Material Possessions of the Homeless: An Archaeological Perspective

As the homeless population continues to be neglected, and in some cases ignored, there remains a misunderstanding of the material possessions and the culture that accompanies being homeless. However, a recent study conducted by doctor Larry Zimmerman, a professor of anthropology at the University-Purdue University Indianapolis provides insight through an archeological perspective that strives to reverse the stigma against homelessness within the United States.

Until recently, archeology observed homelessness through a historical and ethnographic perspective, “To date, homelessness has not been the subject of systematic archeological study” (Zimmerman 2011: 68). Although this methodology enables archeologists to understand certain aspects of homelessness, it fails to address the material culture of the homeless (Figure 1). The study of such evidence would not only provide insight and explanation as to how homeless individuals live their lives, but also assist in understanding what variables affect where they live.

Figure 1. Material possessions of a homeless campsite under Highway 290 South in Austin, Texas.

In 2003, Zimmerman began his archaeological study of the homeless population within the city of Indianapolis. The primary methodology of his research comprised of pedestrian surveys that identified a one-mile square radius in which the homeless population was most prevalent. Upon identifying this area of study, a series of excavations, random site surveys, and surface collections were conducted in which the volume and depth of materials found enabled Zimmerman to categorize each survey site.

Upon analyzing recorded materials from over 50 sites, each site was placed into one of three categories. Route sites, being the least occupied, offered limited evidence of sleeping or camping. Material use and disuse of this site included articles of clothing, food, and human waste. Similarly, short-term sites produced articles of clothing, food, and shelter. However, given the depth of materials found, it can be inferred that homeless individuals slept there for two or more days. Campsites (Figure 2), which produced the most material evidence, indicated common usage as materials found included long-term shelters for sleeping, cooking materials, food, and personal possessions stored in garbage bags or cardboard boxes.

Figure 2. A “No Trespassing” sign is displayed upon entering a Greensboro homeless camp.

Along with evidence of material possessions, which help categorize survey sites, Zimmerman suggests that surrounding structures play an equal role in the amount of activity produced. “ The range of homeless populations may depend on access to sources of food, medical care, and interaction with non-homeless citizens and law enforcement” (Zimmerman 2011:67). Given that route and short-term sites tend to be further away from structures that limit environmental exposer and privacy,  it can be inferred that this limits evidence of occupancy. Contrary, campsites offer increased evidence of material possessions as they are closer to structures and offer more suitable living conditions.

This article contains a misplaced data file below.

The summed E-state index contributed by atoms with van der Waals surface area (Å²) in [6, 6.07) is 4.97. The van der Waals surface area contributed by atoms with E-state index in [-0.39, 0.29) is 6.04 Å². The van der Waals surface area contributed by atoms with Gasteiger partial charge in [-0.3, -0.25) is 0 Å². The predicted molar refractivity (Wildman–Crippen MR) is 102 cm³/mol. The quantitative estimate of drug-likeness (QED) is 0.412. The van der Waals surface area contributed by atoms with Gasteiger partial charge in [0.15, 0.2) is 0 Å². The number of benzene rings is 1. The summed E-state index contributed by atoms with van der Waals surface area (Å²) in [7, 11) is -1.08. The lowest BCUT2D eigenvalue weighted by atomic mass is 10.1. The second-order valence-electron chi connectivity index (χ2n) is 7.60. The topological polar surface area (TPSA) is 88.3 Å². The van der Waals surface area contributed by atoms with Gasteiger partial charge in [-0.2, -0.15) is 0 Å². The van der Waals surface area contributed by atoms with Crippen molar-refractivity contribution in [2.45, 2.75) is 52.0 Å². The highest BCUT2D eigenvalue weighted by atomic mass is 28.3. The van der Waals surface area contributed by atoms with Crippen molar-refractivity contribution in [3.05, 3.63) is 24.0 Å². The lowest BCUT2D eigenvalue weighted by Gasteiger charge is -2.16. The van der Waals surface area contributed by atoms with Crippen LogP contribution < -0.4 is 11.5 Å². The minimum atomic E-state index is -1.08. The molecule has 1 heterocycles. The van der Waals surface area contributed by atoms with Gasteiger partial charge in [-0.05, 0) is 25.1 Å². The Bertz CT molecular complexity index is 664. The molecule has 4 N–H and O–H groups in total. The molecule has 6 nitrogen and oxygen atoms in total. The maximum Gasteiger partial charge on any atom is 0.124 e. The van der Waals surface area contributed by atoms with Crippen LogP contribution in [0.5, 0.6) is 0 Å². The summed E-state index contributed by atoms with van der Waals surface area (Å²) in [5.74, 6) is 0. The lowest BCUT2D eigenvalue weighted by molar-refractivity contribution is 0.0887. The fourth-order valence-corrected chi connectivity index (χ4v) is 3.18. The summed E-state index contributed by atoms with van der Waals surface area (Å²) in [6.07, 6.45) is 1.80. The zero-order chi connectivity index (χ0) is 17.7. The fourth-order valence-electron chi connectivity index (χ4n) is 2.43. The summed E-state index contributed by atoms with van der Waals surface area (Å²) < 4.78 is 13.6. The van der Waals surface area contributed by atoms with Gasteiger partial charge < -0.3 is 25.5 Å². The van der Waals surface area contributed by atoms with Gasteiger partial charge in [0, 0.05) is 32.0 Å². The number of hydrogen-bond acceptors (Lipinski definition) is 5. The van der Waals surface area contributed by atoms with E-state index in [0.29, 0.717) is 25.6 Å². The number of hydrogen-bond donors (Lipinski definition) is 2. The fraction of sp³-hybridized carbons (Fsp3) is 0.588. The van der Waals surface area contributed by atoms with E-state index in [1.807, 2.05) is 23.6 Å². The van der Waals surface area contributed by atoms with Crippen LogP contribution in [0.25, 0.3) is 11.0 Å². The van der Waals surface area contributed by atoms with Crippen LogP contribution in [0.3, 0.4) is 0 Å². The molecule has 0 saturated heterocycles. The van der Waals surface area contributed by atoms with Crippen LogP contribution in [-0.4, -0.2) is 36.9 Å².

Overall Zimmerman, argues that homelessness is widely misunderstood, and despite popular belief, material possessions found at each site help better explain the culture of the homeless population within the United States.


Albertson, Nicole

2009  Archaeology of the Homeless. Archaeology Magazine Archive. Archaeological Institute of America, Accessed November 9, 2019

Aisen, Cindy

2008  Archeology of Homelessness. EurekAlert! Indiana Research. Eureka Alert! Accessed November 9, 2019

Zimmerman, Larry J. & Jessica Welch

2011  Displaced and Barely Visible: Archaeology and the Material Culture of Homelessness. Historical Archaeology. vol. 45, no. 1, 2011, pp. 67–85., doi:10.1007/bf03376821.


McLaughlin, Nancy

2016  City to Disband Homeless Camp: ‘Where Are We Supposed to Go. Greensboro News and Record. News & Record Accessed November 9, 2019.

Rich, Davis

2019 Homeless in Texas. The Texas Tribune. The Texas Tribune. Accessed November 9, 2019

Additional Content:

It’s time to expand our grossly inadequate understanding of homelessness

What Other Cities Can Learn From Los Angeles’ Efforts to End Homelessness


2 thoughts on “Material Possessions of the Homeless: An Archaeological Perspective

  1. What are the possible negatives behind conducting an archaeology of homelessness? In other words, why may some homeless people be hesitant about this research?

    • It can be inferred that while conducting archeological methods, such as excavations, that the area of research may very well be the current living site of a homeless individual. Furthermore, with any “foreign” aspect introduced into an environment, this may offset any prior existing patterns or destabilize a sense of property and security. When conducting such research it is vital that archeologist are cautious about disrupting any site which is utilized by a homeless individual. Furthermore, it is important that a sense of respect is displayed while conducting such research as the area of research may very well be someone’s home.

      Johnston, Josiah R.
      2016 The Environmental Anthropology of Homelessness. Owlcation. Owlcation, Accessed December 7, 2019

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